Evelyn Brantley, DuPont’s managing counsel for operations and partnering, introduced the perspective of the client. As in-house counsel, Brantley works with law firms contracted to provide legal services to DuPont. Brantley said that every discussion about payment begins with “the talk,” a “necessarily difficult” conversation where a law firm is negotiating with a potential client over payment. Brantley argued that AFAs make the conversation less difficult because they incentivize law firms to work efficiently and give clients an opportunity to control costs.
Brantley cautioned that many law firms “market heavily that they participate in AFAs,” yet only offer “pseudo-AFAs” or quickly move away from the payment structure if they believe that they can make significantly more under a traditional billable hour model.
Jean Bertrand, a San Francisco lawyer with Schiff Hardin LLP, emphasized that AFAs come in many forms and that law firms should take care to use the most appropriate model that fits their needs. The basis of any AFA, Bertrand said, is “trust, fairness and transparency.” The first step for a law firm should be to “identify the client’s top priority” and then decide on a payment model that “enables [lawyers] to sell clients what they are trying to buy.”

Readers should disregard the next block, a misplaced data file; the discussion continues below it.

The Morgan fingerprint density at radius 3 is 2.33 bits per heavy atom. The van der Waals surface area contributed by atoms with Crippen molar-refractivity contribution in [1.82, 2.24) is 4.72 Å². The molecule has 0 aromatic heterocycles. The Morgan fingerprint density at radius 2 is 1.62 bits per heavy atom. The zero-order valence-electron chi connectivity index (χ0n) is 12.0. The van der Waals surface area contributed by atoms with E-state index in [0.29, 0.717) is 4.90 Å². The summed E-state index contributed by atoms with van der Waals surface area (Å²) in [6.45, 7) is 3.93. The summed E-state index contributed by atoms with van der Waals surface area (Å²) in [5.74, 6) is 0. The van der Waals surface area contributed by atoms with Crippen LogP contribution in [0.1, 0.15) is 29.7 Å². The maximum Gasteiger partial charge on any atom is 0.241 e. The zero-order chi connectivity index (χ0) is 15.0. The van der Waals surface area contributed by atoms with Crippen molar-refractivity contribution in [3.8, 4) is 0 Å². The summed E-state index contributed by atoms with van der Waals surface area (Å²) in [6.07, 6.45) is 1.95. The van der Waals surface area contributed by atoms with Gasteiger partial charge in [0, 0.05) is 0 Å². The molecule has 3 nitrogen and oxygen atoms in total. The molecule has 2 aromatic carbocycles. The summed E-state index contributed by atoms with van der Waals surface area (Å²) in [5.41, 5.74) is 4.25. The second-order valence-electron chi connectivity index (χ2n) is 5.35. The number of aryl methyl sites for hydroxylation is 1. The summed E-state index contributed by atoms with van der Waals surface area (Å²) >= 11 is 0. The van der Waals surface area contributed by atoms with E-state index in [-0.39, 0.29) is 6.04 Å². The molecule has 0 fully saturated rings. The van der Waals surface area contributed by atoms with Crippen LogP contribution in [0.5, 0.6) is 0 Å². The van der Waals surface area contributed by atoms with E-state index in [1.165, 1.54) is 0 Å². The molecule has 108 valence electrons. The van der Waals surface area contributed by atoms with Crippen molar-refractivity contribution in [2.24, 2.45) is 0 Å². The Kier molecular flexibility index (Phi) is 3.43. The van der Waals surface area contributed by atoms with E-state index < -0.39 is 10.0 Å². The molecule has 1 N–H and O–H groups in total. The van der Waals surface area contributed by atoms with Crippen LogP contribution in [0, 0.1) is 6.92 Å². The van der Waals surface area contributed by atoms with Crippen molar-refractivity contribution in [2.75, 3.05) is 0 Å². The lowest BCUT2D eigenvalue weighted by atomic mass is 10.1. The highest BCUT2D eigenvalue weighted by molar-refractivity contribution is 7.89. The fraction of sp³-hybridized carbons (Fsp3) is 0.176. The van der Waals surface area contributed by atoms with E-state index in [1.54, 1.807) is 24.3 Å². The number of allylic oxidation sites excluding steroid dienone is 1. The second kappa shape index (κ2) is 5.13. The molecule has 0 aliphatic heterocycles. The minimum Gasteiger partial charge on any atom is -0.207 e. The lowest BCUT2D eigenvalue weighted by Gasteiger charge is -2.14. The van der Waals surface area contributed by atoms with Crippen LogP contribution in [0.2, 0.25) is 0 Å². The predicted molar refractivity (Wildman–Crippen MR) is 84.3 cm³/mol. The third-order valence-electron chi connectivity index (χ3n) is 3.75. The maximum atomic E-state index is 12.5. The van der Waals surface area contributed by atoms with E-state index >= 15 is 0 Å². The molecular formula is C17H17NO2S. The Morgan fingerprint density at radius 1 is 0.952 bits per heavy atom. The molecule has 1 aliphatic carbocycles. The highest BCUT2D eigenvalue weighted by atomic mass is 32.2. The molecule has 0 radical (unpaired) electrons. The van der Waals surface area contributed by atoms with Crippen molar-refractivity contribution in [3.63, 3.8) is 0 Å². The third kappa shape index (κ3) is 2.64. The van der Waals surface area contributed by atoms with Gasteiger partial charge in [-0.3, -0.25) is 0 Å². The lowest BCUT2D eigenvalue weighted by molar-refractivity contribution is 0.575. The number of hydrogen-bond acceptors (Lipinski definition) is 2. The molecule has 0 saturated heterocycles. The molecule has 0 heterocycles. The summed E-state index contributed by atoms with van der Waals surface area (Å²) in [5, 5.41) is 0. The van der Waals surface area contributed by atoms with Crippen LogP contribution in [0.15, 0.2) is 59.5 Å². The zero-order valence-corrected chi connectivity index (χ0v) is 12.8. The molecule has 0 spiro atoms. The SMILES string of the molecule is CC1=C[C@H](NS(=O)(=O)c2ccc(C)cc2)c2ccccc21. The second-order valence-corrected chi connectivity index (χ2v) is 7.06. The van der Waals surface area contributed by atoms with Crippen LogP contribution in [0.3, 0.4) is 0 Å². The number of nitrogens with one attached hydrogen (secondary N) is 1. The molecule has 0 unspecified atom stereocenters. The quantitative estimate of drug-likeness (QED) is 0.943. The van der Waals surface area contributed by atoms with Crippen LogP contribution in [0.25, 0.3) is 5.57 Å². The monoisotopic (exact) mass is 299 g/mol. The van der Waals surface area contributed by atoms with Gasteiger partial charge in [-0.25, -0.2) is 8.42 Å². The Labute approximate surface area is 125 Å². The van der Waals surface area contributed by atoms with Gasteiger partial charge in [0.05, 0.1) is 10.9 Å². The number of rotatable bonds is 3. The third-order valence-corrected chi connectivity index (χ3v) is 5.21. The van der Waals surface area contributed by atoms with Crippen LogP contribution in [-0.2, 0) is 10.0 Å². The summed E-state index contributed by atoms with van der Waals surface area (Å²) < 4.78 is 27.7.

Regardless of the model, Bertrand emphasized that every AFA should have an “escape clause” if the nature of the case changes and the agreed upon payment scheme becomes untenable.
Valorem Law Group LLC’s Patrick Lamb discussed the economic theory behind billable hours and AFAs and concluded that “Every fee arrangement is designed to drive behavior.” Lamb argued that the billable hour model encourages unscrupulous behavior on the part of law firms who depend on increasing the number of hours on a case, a situation Lamb called “shocking.” Lamb further argued that “Clients don’t buy time, they buy outcomes,” which makes AFAs more rational to clients.